The part of the HTC Flyer that looks as though it could make or break it is the tablet pen. As we mentioned before, there's a small green touch-sensitive button below the screen, and tapping this with the pen brings up a small quarter-circle in the bottom-right corner.
If you're in an app that doesn't natively support the pen, this will bring up options to launch the Notes app or take a screengrab. In a supported app, it gives you access to the different pen types, colours and thicknesses, with your recently used pen types appearing around the edges.
It's not hugely intuitive when you first start using it, but follow the tutorial carefully and you'll get the hang of how to go back and forth between the options.
Actually using the pen is impressively responsive, and we've no complaints about the accuracy of writing or drawing. The pressure sensitivity is something of a let-down, though. It basically seems to be two settings: light and hard. We couldn't really get any nuance from it, which slightly spoils the whole point of having a fancy powered accessory.
The pen can be very sensitive, registering inputs from half a centimetre or so above the screen, so you'll have to get used to using it quite carefully.
Beyond the pen, the HTC Flyer is an able performer, but not one that we're blown away by. That said, browsing the web is generally smooth enough. Flash video plays back without a hitch, but having Flash elements on a page does hamper the smoothness of the general browsing experience. This is true of many tablets available now, however.
Navigating around is slick enough, and apps like the new 3D maps run smoothly, but it's nowhere near as fast as the dual-core iPad 2 or the Samsung Galaxy Tab 10.1V, and often doesn't seem as fast as the LG Optimus 2X, which is also dual-core, but runs a phone version of Android, like the Flyer.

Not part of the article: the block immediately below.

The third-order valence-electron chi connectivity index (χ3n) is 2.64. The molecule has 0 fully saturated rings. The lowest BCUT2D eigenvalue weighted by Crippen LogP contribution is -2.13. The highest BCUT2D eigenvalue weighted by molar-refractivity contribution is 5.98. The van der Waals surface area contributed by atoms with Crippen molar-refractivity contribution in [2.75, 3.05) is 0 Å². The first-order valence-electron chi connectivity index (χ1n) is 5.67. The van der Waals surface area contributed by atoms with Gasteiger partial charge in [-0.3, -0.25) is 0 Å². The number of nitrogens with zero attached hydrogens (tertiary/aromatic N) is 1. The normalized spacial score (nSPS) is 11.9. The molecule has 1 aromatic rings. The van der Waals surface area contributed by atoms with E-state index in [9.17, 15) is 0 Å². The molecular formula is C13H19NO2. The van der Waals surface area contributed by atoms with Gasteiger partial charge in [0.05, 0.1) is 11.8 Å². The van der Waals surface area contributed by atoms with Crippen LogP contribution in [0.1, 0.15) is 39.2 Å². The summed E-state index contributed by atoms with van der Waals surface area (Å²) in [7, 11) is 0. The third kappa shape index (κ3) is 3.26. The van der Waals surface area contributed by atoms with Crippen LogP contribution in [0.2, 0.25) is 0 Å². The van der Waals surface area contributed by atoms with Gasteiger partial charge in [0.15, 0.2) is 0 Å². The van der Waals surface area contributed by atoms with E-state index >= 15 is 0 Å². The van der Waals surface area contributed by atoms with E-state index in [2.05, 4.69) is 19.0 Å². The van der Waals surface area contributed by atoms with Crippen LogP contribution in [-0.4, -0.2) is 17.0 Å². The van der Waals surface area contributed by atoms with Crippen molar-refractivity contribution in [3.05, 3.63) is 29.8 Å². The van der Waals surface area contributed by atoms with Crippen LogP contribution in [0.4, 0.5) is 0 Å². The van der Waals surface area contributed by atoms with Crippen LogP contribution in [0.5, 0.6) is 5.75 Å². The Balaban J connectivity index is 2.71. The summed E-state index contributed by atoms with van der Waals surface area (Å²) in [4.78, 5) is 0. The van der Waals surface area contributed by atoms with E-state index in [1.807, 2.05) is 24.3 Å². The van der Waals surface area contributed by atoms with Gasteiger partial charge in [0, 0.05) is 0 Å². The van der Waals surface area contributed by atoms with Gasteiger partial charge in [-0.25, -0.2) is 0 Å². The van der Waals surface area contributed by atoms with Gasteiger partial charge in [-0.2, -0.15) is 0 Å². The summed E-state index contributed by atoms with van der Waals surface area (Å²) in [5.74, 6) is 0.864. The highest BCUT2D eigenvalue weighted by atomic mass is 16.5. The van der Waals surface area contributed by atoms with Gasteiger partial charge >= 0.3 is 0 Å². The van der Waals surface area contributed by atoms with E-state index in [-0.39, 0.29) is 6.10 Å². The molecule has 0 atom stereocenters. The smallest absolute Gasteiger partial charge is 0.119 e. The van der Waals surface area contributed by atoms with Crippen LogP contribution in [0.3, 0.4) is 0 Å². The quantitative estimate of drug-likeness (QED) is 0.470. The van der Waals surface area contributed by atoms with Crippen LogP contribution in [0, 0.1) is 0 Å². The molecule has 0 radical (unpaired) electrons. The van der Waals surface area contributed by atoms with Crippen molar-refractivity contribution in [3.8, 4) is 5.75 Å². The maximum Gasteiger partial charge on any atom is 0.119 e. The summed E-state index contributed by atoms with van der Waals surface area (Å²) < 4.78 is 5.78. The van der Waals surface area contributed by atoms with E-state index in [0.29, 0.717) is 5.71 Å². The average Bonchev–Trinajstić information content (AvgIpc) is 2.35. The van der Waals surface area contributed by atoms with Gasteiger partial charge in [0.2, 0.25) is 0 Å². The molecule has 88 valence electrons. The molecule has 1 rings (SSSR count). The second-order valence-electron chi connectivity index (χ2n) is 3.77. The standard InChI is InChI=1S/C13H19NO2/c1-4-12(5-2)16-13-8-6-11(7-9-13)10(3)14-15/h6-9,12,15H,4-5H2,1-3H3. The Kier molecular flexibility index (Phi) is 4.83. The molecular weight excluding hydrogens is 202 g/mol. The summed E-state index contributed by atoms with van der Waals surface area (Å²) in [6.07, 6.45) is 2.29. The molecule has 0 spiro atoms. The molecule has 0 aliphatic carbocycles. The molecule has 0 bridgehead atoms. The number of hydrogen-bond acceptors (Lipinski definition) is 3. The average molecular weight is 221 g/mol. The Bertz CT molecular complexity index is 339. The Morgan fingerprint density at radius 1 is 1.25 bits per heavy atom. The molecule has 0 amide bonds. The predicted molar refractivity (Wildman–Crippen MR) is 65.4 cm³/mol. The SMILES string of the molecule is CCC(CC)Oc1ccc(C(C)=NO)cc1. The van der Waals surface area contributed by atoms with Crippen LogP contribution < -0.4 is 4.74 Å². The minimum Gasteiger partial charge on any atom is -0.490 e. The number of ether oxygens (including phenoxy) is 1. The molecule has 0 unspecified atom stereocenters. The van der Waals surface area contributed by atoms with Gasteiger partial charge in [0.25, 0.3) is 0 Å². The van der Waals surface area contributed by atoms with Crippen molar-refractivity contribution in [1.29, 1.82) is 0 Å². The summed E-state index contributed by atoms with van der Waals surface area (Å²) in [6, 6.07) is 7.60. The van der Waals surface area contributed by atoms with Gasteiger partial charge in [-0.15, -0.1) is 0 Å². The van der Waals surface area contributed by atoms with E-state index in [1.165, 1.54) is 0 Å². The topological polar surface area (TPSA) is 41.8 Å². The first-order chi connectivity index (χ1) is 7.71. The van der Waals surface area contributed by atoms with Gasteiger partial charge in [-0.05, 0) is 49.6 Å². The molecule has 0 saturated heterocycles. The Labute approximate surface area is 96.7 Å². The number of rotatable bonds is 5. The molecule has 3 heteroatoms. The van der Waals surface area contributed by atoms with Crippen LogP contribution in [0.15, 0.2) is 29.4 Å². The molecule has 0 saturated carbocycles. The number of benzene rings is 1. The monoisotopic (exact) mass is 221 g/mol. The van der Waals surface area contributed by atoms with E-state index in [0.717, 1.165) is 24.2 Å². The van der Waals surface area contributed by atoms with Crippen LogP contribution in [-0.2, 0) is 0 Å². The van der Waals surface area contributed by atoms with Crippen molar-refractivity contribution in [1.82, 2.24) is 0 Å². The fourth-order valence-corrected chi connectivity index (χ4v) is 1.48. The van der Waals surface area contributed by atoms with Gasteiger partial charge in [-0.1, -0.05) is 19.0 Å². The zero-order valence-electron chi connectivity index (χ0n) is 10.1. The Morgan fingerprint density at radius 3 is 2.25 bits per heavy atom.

Like the decision to use Android 2.3, we think use of the 1.5GHz single-core processor was a bit of a mistake. It's not slow, but it means that the Flyer can't playback 1080p or perform HDMI mirroring (it doesn't even have a video-out port), where many other tablets can.
What's most confusing, though, is why HTC would use this processor when it has access to the 1.2GHz dual-core CPU going in to the HTC Sensation. It's a bizarre choice, and really seems to be holding the Flyer back from matching its rivals when it comes to media features.
The other major disappointment from the Flyer is battery life. From our time with it, it looks like you'll get at least a third less battery life than the iPad 2, or about a quarter less than some of its Android 3.0 rivals. In some use cases, we'd think you'd get as little as half the life of bigger, better tablets.
We wonder if the choice of the high-speed single-core processor isn't the problem here again. In any case, it's a huge black mark for the Flyer when compared to other options.
Our final major gripe is the keyboard. The inclusion of arrows for navigation are actually quite welcome, but the reduction in key size is too much, as far as we're concerned. There's little space on a seven-inch screen anyway, and chipping away at the size of the keys just makes them too fiddly.
You can write something of a decent length on a good 10-inch tablet's keyboard (and we do, regularly), but we've never write anything longer than a short email on the Flyer.
Of course, you might be think that the pen is the key to fixing this, with some sort of handwriting recognition. But you'd be wrong, because there's isn't any.
We're a little surprised to see it missing, and though we wouldn't have considered it a major oversight if the keyboard were better, the fact that it isn't means we're ruing its exclusion.